For the ensuing 5 days (November 17-21), the odds at least slightly favor wetter than normal conditions nationwide, except in a small part of the northern Plains and in a swath across the Big Bend of Texas, southern sections of Arizona and New Mexico, and central and southern California. The best chances for wetness are in the southern half of the Mississippi Valley. We should see warmer than normal temperatures on average in the central and eastern parts of the country and cooler than typical conditions from the Rockies westward.
Follow this link to view current U.S. and international weather patterns and the future outlook: Weather and Crop Bulletin.
4. U.S. Export Statistics
Due to the holiday on November 11, 2015, the next export sales report will be published on Friday, November 13. Next week’s edition of Market Perspectives will reflect newly released export sales information.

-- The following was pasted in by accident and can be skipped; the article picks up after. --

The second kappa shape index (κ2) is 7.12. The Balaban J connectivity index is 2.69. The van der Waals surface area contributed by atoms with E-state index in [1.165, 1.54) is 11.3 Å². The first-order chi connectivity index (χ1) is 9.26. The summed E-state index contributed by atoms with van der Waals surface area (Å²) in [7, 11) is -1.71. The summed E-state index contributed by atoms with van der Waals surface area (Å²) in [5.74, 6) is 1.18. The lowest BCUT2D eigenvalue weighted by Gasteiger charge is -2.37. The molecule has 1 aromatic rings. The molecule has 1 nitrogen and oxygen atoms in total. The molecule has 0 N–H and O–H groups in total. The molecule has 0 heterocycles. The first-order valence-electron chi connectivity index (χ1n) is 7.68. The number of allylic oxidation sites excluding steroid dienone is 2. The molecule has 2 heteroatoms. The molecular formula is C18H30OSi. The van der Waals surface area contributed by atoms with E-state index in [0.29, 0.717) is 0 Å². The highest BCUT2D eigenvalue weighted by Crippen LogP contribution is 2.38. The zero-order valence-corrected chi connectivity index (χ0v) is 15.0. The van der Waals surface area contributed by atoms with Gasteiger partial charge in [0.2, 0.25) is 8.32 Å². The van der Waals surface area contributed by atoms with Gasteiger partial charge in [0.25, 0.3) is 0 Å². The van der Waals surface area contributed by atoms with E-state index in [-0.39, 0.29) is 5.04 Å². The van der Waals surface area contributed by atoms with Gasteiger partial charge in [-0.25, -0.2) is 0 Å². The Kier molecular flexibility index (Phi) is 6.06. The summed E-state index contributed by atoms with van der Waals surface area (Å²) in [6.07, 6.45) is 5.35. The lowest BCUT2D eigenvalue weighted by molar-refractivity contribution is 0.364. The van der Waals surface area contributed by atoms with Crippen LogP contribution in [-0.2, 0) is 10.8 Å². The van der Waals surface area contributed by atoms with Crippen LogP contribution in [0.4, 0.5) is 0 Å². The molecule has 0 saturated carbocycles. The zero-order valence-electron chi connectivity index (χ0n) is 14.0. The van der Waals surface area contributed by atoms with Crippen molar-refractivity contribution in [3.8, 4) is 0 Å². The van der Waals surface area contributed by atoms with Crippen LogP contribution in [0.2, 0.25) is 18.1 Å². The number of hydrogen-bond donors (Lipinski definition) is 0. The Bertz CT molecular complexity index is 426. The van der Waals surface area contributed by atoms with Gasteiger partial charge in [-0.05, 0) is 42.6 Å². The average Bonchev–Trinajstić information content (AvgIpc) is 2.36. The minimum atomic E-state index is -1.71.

6. Distillers Dried Grains with Solubles (DDGS)
DDGS Comments: DDGS merchandisers consistently reported that business was slow during the past week; that development presumably stems from the fact that many customers desired to see USDA’s November data before conducting any additional purchases. The Outlook section of this report notes that USDA’s data was more bearish than expected and that enabled corn contracts to fall down to levels around $3.60 per bushel for the nearby December contract. Prices only declined for a day after the report before stabilizing because there seems to be a large number of investors who are looking to purchase corn contracts around this lower level. Many ethanol facilities would like to lock in the price of their future corn needs and encourage their DDGS merchandisers to build mutually beneficial agreements with customers.